You can create a custom accessor in your Rails configuration that leans on a single YAML file.
First, go to your
application.rb. At the end of the
Application class, add your own configuration.
What’s happening here? Now, your
Rails::Application::Configuration class has a
features accessor that you can call with
Rails.config.features will return an
ActiveSupport::OrderedOptions that inherits from
Hash and provides a dynamic accessor method.
Your application will now look for a
YAML file named
config directory, create a
features.yml file. The first key represents the environment where your variables will apply. In our example, I’ve used
shared which means that all environments will share the information.
We usually store strings in
YAML files, but it’s possible to execute Ruby code with the help of the
<%= => syntax.
Now, we have a single file where all our feature flags and their respective environment variables will be neatly gathered. I used to be a librarian, I love things arranged neatly.
Access our feature flags through Rails configuration
Now, a single file centralize all our feature flag keys and their respective environment variables. I used to be a librarian. I love things arranged neatly.
It’s time to get back to our
We don’t need our constant anymore. But we need to pull the configuration in its place.
Let’s whip up a second test.
Let’s try to code our method and make the test green.
Easy right! The test passes. On the other hand, we’re creating a dependency between our
Features class and the Rails configuration.
Now that we’ve made the change easy, it’s just a matter of changing
configuration in our
The full test suite is:
Okay, so why does my second test throw a failure?
Well, we created a dependency between
Features.configuration and the Rails configuration. And that dependency needs to be mocked!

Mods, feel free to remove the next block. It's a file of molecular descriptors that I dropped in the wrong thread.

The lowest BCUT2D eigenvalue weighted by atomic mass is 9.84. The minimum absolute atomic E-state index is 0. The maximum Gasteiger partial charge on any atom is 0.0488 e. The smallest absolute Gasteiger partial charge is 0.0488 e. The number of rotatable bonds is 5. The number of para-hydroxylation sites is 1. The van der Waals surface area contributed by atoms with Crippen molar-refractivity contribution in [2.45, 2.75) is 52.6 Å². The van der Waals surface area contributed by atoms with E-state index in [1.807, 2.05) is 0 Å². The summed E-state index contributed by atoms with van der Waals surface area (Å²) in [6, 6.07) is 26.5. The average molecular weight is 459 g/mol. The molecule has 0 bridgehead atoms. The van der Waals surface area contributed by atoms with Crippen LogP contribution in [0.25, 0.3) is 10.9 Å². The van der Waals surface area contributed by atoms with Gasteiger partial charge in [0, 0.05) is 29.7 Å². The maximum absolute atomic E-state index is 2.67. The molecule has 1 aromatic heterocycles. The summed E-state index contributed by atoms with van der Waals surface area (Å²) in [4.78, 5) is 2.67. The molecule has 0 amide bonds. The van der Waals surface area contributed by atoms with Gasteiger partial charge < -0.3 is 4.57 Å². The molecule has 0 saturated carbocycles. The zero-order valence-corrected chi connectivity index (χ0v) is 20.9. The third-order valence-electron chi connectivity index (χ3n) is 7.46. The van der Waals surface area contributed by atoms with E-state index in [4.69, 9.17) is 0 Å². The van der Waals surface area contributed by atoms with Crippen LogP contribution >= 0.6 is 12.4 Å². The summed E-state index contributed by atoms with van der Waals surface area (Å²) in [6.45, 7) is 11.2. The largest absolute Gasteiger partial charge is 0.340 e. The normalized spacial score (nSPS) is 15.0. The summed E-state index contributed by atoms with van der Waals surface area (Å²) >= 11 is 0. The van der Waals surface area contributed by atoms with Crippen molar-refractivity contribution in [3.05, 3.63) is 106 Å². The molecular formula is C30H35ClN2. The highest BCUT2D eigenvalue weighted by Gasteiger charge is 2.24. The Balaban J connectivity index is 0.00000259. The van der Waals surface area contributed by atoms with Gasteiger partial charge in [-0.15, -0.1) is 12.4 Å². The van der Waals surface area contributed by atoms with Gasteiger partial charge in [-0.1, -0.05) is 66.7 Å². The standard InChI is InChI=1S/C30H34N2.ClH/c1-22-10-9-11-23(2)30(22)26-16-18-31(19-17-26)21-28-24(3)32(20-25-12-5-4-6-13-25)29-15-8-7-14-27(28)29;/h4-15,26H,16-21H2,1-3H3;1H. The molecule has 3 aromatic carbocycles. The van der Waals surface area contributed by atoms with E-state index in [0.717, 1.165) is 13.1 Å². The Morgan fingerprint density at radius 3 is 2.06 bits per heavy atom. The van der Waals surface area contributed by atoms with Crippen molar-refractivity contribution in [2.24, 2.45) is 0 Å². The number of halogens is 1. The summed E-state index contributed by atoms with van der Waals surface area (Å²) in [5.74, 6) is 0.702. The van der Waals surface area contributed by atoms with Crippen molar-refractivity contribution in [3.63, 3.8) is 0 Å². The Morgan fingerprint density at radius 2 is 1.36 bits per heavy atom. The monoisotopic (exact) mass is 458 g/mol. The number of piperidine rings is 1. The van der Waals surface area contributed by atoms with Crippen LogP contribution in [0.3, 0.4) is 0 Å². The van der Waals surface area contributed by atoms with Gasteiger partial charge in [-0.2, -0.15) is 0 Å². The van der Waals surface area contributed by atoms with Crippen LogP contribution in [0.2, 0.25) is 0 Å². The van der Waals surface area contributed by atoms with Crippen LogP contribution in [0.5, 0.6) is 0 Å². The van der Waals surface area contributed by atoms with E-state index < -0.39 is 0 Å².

This’ll take care of the dependency. Now, my tests pass.
Check for different return scenarii
What happens if the feature we’d like to check is not in our list?
configuration[feature.to_sym] will return
nil. Let’s update our tests accordingly.
My third test passes. But by convention,
enabled? should return a boolean, not
nil. So we need to enforce its return type.
Enforce a boolean return type
First, let’s update our tests.
There are several ways of doing this. Initially, I’d decided to modify
NilClass to accept a
to_boolean method. Several readers pointed out it was a tad overkill.
Use hashes capabilities
.configuration return an object inheriting from
Hash, we can use
.fetch on it.
What happens is if our
feature we’re passing along,
.enabled? will return the boolean stored in the YAML. If
feature is not present,
.fetch will default to
Another suggestion was using
.present? on my configuration hash.
The return results’ strategy works as in the previous example.
Use the double bang
A last suggestion was using
!! a.k.a the double bang. This would look like this:
The rationale behind it is:
If you negate something, that forces a boolean context. Of course, it also negates it. If you double-negate it, it forces the boolean context, but returns the proper boolean value.
And voilà! Your feature flags manager is ready. Now, you can safely wrap your features with
Features.enabled? :editorial_feed conditionals!
Hope you liked this code-along as much as I did!
Rémi - @firstname.lastname@example.org
PS: Many thanks to @NotGrm, @sunfox, @_swanson, and Kaloyan for their suggestions!
PPS: John Nunemaker wrote a Rebuttal and Addendum to this post. John - whose blog I love - makes some great suggestions to better the feature flags manager. I like the idea of switching features during runtime without restarting your dynos. Obviously, as the creator of Flipper - a gem dedicated to flipping features - he’s created something much more comprehensive for people who need more control over their feature toggles.